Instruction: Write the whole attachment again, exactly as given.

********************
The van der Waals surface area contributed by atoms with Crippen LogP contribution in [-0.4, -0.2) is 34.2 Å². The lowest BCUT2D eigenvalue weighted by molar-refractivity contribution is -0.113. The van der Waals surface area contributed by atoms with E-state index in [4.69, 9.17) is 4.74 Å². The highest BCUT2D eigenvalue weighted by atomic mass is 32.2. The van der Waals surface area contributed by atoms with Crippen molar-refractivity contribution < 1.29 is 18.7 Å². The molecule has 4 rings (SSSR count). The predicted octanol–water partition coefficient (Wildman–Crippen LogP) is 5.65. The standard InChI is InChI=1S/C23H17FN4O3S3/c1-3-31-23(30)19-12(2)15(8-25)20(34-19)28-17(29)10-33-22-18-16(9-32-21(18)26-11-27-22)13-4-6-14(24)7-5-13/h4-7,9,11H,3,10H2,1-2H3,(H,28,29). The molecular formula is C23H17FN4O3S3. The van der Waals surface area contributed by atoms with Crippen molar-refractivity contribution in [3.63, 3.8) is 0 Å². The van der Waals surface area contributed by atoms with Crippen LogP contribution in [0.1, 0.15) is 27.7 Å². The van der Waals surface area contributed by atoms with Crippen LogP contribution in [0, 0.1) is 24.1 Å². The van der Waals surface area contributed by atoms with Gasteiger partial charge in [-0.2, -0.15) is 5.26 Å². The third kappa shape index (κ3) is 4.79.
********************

The van der Waals surface area contributed by atoms with Crippen LogP contribution in [-0.4, -0.2) is 34.2 Å². The lowest BCUT2D eigenvalue weighted by molar-refractivity contribution is -0.113. The van der Waals surface area contributed by atoms with E-state index in [4.69, 9.17) is 4.74 Å². The highest BCUT2D eigenvalue weighted by atomic mass is 32.2. The van der Waals surface area contributed by atoms with Crippen molar-refractivity contribution < 1.29 is 18.7 Å². The molecule has 4 rings (SSSR count). The predicted octanol–water partition coefficient (Wildman–Crippen LogP) is 5.65. The standard InChI is InChI=1S/C23H17FN4O3S3/c1-3-31-23(30)19-12(2)15(8-25)20(34-19)28-17(29)10-33-22-18-16(9-32-21(18)26-11-27-22)13-4-6-14(24)7-5-13/h4-7,9,11H,3,10H2,1-2H3,(H,28,29). The molecular formula is C23H17FN4O3S3. The van der Waals surface area contributed by atoms with Crippen molar-refractivity contribution in [3.63, 3.8) is 0 Å². The van der Waals surface area contributed by atoms with Crippen LogP contribution in [0.1, 0.15) is 27.7 Å². The van der Waals surface area contributed by atoms with Crippen LogP contribution in [0, 0.1) is 24.1 Å². The van der Waals surface area contributed by atoms with Gasteiger partial charge in [-0.2, -0.15) is 5.26 Å². The third kappa shape index (κ3) is 4.79.